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Vanishing Languages in Context

Ideological, Attitudinal and Social Identity Perspectives


Martin Pütz and Neele Mundt

This volume grew out of the 36th International LAUD Symposium, which was held in March 2014 at the University of Koblenz-Landau in Landau, Germany. There is general consensus among language experts that slightly more than half of today’s 7,000 languages are under severe threat of extinction even within fifty to one hundred years. The 13 papers contained in this volume explore the dramatic loss of linguistic diversity, why this matters, and what can be done and achieved to document and support endangered languages especially in the context of an ever increasing globalized world. The issue of vanishing languages is discussed from a variety of methodologies and perspectives: sociolinguistics, language ecology, language contact, language policy/planning, attitudes and linguistic inequalities.
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Martin Pütz & Neele Mundt - Introduction: Vanishing Languages in Context


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Martin Pütz & Neele Mundt

Introduction: Vanishing Languages in Context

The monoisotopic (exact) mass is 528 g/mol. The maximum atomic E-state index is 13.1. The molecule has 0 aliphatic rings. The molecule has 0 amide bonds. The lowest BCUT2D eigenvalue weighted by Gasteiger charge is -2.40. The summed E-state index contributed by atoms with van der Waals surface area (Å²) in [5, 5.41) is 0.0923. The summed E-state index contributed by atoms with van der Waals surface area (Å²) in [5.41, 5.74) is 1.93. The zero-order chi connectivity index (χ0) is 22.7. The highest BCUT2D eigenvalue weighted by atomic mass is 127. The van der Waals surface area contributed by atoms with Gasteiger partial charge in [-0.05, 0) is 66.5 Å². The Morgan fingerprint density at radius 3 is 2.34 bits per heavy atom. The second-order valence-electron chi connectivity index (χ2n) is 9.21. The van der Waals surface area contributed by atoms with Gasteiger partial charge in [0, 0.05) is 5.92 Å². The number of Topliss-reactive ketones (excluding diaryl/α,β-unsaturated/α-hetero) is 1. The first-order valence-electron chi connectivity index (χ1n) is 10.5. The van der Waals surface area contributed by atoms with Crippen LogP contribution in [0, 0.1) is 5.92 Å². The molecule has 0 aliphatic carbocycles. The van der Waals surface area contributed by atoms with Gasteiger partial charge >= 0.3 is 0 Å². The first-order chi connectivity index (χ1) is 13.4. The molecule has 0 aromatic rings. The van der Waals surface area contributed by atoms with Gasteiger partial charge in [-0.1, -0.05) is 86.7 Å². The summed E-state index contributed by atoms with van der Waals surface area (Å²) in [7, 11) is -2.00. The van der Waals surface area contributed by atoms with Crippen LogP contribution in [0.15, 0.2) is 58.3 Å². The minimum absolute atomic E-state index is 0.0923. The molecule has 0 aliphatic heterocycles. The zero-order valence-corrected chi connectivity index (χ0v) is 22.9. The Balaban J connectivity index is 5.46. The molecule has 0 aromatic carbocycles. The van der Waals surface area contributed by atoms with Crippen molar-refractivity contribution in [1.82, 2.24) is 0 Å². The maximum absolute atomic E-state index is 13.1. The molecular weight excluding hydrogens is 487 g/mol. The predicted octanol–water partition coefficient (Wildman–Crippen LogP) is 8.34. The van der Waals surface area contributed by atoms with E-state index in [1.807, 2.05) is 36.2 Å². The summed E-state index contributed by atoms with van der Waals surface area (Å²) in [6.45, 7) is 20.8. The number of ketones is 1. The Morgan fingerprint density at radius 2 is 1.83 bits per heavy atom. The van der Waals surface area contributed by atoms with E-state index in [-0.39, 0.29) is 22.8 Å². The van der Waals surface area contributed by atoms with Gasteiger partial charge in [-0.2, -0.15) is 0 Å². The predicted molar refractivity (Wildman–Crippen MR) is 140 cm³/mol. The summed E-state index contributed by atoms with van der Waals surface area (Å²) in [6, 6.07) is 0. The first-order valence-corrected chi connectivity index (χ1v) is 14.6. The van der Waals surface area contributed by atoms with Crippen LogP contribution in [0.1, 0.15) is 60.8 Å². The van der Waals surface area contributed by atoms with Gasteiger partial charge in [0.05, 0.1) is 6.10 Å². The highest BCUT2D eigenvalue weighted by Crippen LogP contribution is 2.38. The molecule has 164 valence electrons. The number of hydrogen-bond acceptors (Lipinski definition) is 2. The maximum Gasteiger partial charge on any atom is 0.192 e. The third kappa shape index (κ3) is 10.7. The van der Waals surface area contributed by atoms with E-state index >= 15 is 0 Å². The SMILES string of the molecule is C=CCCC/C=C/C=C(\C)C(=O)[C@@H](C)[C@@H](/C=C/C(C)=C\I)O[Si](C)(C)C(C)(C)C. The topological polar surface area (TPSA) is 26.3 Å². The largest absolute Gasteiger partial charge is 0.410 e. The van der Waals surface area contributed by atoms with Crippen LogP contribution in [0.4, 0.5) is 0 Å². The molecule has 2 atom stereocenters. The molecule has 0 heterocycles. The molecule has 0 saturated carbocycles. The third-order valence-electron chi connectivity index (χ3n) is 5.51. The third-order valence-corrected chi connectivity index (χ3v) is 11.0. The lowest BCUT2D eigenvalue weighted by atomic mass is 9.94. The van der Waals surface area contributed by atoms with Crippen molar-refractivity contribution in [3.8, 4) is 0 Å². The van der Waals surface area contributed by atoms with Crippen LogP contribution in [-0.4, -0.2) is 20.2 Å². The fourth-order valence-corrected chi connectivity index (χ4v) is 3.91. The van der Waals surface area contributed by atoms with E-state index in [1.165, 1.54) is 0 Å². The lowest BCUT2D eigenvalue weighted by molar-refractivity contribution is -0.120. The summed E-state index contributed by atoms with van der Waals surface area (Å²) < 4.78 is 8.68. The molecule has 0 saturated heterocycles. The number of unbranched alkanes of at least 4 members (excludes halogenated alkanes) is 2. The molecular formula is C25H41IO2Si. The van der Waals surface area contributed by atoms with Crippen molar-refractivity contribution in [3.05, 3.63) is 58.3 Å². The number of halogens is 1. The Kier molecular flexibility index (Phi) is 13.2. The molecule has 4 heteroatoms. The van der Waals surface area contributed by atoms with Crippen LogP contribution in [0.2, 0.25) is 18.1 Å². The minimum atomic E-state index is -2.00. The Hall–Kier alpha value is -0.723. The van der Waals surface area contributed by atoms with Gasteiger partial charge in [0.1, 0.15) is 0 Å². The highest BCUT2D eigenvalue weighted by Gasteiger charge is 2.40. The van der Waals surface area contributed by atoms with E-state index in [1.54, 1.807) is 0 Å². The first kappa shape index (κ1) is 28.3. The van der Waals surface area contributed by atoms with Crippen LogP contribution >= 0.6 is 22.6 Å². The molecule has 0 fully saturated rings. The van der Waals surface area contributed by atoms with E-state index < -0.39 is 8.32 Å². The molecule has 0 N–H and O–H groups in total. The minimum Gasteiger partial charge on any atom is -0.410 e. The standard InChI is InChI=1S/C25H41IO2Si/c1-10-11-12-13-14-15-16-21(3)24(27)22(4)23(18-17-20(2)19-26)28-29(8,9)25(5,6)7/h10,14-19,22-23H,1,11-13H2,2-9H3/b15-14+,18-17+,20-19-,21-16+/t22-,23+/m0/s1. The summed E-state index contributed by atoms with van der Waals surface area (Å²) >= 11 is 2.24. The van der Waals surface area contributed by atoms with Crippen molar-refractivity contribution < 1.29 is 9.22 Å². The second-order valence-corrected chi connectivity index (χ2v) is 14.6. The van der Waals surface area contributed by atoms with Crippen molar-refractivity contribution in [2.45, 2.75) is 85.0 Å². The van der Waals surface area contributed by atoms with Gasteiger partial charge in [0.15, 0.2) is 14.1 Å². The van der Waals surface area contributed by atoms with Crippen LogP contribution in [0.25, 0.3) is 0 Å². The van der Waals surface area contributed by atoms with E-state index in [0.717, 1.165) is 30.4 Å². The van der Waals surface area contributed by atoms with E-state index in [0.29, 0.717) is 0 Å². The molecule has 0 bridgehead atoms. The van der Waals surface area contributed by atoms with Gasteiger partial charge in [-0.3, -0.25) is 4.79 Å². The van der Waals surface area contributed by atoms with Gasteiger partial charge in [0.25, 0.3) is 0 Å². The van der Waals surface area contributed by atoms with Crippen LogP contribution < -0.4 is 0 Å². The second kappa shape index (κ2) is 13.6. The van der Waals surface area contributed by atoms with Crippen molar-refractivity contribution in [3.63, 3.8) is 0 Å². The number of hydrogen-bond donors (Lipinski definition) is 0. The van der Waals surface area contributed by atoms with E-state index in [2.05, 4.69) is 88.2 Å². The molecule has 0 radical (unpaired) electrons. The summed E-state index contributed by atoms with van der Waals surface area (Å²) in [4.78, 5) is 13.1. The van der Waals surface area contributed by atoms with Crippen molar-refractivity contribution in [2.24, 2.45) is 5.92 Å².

There is general consensus among linguists and language experts that half of the world’s 7,000 languages spoken by approximately seven billion people today will disappear before the end of this century with one language dying “every three months or so” (Thomason 2015: 2). Looking at the ratio of speakers and their languages it becomes evident that about 96% of the world’s languages are spoken and used by about 3% of the world’s population. For a variety of reasons, speakers of many smaller, less dominant languages/dialects stop using their heritage language and instead adopt more global, dominant languages such as Mandarin, Hindi, English or Spanish. These smaller “vanishing” idioms are not being learnt by children as mother tongues or first languages anymore and therefore do not contribute to intergenerational transmission. In this vein, language endangerment can be defined as “the en masse, often radical shift away from unique, local languages and language practices” (Woodbury 2011: 160), or, as Thomason (2015: 4) more precisely put it:

A language is clearly endangered when it is at risk of vanishing within a generation or two – that is, when its last fluent speakers are elderly, when few or no children are learning it as a first language, and when no one is learning it as a second language.

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